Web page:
As with everything, even active tolerance has its limits.
Certain cultural traditions are inhumane and do not have a place in today’s world (or in past worlds either).
Examples spring to mind: corporal punishment in schools; female circumcision; adultery resulting in the death penalty by stoning.
Must we apply active tolerance toward such norms in order to be culturally sensitive?
The answer is no.
The legitimization of such cultural traditions is criminal.
But, to many, where to draw the line of tolerance is not strictly defined.
The Line for Tolerance
The best definition for the boundaries between tolerance and intolerance regarding culture comes from Randy Cohen, a columnist for The New York Times.
In his column, “The Ethicist,” he explains why we should not tolerate all norms for the sake of religious and cultural respect, writing,
“Tolerance ends where harms begins.”
Actions and behaviors do not get a free pass simply because they are deeply ingrained in a culture’s history and tradition.
While some actions may conflict with moral barriers cross-culturally – like the polygamy in certain cultures discussed in last week’s post – the question is whether or not there is explicit harm as a result of the action.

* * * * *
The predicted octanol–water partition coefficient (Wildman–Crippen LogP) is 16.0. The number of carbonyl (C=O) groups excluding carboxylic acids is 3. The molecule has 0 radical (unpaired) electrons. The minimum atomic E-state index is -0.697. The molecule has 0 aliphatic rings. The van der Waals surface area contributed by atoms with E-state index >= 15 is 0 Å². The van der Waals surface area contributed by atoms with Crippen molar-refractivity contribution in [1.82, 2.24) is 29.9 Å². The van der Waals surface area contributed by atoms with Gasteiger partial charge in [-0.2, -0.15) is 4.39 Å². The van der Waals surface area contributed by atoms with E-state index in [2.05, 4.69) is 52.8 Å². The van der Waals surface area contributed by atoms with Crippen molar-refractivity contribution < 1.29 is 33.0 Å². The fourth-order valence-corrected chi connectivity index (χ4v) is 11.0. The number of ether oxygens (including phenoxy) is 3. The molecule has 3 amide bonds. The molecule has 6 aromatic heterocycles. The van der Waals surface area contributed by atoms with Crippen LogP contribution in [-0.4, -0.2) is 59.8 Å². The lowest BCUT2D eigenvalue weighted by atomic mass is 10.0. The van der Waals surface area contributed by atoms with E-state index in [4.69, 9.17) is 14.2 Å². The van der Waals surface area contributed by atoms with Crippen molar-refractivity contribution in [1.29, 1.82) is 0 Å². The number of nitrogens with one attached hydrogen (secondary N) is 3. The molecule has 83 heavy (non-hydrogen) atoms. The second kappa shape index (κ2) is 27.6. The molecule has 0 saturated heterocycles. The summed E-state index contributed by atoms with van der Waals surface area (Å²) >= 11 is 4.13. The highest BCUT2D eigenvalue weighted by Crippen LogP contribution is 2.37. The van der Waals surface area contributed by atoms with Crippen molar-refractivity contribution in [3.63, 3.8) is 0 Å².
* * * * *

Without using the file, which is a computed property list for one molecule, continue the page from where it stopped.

My father did see some harm in the fact that polygamy could lead to forced marriages of underage girls, and he focused on remedying that by building the affected women a shelter. However, he found consenting polygamous relationships were not, in and of themselves, harmful, so he chose to actively tolerate them, as doing the opposite would directly harm all women involved.
However, as Cohen states, harm – both physical and psychological – is where you might draw the line.
Active or passive cultural tolerance should end there.
The Line for Tolerance is Not Universal
Search Wikipedia, the largest human knowledge repository, for the term, “tolerance,” and you will find, in accordance to the many philosophers who’ve written upon the topic, the idea of the “right of man.”
The “right of man” is the basic human right to live without being harmed by others.
As there is no universal line for tolerance, you are on your own to draw it for yourself when living and working in a foreign culture.
But isn’t this where you should draw that red line?
Asking yourself whether or not physical or psychological harm is done in regards to another culture’s norm or value is the delineation of tolerance.
Keeping your personal integrity intact means knowing your boundaries of tolerance.
Staying within these boundaries will fortify your own beliefs and values while allowing for your understanding and acceptance to explore to the very edges of those boundaries.